WHO, UN Volunteers launch African women initiative

The World Health Organization (WHO) Regional Office for Africa and the United Nations Volunteers have launched the Africa Young Women Health Champions, an initiative to recruit early to middle career women professionals across 47 countries in the African region. 

The institutions will jointly hire around 100 young African women as national and international UN Volunteers.

The recruitment will focus on female professionals in public health, epidemiology, health research, health emergency management, data management, statistics, or other health-related fields, as well as information management, innovation, communications, administration and external relations.

In a region with some of the highest disease burden in the world, the Africa Young Women Health Champions initiative will provide women with the opportunity to serve to improve the health and well-being of people in Africa. 

“This initiative comes at the right time for WHO in the African Region. We have committed to achieving gender parity among WHO staff, and although we are making progress, we still have work to do,” said Dr Matshidiso Moeti, WHO Regional Director for Africa.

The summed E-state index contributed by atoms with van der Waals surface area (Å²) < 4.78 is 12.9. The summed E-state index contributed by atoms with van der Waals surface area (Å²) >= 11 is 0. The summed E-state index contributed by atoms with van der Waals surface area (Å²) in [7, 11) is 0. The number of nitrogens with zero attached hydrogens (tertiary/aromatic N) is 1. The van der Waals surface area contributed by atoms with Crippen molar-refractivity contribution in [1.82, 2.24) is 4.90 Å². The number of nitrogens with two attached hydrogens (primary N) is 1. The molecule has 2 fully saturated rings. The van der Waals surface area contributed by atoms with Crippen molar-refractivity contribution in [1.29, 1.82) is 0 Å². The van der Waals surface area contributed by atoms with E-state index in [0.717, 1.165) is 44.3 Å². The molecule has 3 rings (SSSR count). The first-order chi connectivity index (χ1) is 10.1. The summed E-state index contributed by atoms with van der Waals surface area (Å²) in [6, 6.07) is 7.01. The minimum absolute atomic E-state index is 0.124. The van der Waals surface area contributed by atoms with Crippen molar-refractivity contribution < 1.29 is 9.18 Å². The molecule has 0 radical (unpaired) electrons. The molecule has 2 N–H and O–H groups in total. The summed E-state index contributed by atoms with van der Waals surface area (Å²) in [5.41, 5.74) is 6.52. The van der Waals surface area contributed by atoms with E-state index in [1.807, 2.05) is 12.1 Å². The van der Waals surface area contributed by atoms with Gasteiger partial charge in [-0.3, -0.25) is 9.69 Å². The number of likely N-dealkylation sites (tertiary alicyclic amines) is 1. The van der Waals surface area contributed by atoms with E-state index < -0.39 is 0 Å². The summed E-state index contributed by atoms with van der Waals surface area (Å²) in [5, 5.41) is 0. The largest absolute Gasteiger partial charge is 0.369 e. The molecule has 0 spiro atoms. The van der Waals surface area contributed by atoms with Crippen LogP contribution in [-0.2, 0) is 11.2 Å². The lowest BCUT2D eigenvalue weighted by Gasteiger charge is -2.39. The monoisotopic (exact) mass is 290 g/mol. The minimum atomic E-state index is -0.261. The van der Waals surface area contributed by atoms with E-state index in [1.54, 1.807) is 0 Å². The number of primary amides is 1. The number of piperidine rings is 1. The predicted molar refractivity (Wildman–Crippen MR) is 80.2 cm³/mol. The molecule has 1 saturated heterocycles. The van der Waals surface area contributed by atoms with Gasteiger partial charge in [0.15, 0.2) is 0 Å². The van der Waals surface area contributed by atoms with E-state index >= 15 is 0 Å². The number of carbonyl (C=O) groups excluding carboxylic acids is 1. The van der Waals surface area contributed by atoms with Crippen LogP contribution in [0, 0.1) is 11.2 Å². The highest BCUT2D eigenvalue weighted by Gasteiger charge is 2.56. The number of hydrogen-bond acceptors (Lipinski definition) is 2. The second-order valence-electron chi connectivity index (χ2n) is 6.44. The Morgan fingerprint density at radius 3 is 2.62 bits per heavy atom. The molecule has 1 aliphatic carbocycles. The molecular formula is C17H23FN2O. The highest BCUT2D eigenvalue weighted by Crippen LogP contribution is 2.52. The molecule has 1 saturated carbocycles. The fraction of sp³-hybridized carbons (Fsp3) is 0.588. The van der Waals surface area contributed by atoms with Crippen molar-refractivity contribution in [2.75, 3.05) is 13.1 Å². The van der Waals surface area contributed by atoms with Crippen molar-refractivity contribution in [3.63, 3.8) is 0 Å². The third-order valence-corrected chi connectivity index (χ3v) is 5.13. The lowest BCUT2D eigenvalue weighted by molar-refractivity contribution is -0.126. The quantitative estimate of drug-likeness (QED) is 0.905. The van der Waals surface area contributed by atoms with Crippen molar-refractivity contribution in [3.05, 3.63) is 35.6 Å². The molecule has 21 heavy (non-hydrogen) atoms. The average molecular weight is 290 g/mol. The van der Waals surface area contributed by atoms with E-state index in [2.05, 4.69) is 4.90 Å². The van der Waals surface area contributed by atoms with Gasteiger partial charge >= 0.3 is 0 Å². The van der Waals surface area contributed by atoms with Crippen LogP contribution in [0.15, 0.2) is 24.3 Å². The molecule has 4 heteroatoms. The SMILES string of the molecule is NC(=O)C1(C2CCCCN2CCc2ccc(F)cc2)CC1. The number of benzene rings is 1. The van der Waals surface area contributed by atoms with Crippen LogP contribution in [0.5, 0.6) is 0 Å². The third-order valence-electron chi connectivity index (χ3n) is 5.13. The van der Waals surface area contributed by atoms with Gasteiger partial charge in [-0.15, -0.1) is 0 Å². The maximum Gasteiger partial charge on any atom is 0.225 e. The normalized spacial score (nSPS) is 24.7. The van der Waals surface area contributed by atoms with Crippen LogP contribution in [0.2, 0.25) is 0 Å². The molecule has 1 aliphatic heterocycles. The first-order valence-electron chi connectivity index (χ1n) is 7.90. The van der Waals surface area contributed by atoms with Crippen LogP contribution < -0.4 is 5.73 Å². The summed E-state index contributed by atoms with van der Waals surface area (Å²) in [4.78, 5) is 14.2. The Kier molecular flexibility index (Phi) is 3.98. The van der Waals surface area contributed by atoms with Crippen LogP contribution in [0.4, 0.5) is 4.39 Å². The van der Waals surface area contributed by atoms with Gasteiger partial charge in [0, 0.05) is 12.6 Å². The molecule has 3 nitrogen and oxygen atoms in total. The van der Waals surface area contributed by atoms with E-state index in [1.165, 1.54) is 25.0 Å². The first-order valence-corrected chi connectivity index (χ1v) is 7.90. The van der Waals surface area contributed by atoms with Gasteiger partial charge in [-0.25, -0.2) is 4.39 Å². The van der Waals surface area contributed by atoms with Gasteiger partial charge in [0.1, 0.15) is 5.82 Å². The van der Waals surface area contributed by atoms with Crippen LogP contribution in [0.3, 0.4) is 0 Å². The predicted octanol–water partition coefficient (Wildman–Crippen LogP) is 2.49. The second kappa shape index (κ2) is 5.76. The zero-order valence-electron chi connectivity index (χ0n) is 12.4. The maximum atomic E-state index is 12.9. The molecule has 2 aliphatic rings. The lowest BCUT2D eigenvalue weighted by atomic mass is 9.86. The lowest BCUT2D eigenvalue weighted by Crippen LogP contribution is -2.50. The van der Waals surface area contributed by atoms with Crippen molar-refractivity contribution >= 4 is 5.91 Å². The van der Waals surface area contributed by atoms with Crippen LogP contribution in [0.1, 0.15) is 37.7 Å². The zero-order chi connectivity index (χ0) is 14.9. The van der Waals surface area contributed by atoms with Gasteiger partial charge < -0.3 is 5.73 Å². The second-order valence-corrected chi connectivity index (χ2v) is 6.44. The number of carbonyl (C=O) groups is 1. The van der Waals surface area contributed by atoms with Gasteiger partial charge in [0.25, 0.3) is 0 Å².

Since 1973, WHO has been partnering with the United Nations Volunteers (UNV) program to provide essential social services, primary health care, and combat diseases through awareness and prevention.

In the last ten years, 439 UN Volunteers served with WHO, supporting its mission to promote health, keep people safe, and serve the vulnerable.

“With the Africa Young Women Health Champions initiative, we are opening the doors for 100 women professionals to join WHO offices across Africa as United Nations Volunteers. WHO and UNV share the goal to empower women while helping countries on the continent to improve people’s health. And these new colleagues will be the agents of change and champions of Africa’s healthy future,” said: Toily Kurbanov, UNV Deputy Executive Coordinator.

This initiative has the potential to empower the next generation of female health leaders on the continent. It aligns with the theme of the International Women Day this year, which is: I am Generation Equality: Realizing Women’s Rights.

The launch of the initiative is in the spirit of this theme. It shows a strong commitment of WHO in supporting the next generation of female leaders in health in Africa.

Gender equality is a priority now, and for the health and well-being of future generations. Investments in equality will benefit us all – women, men, girls, and boys.

African Press Organization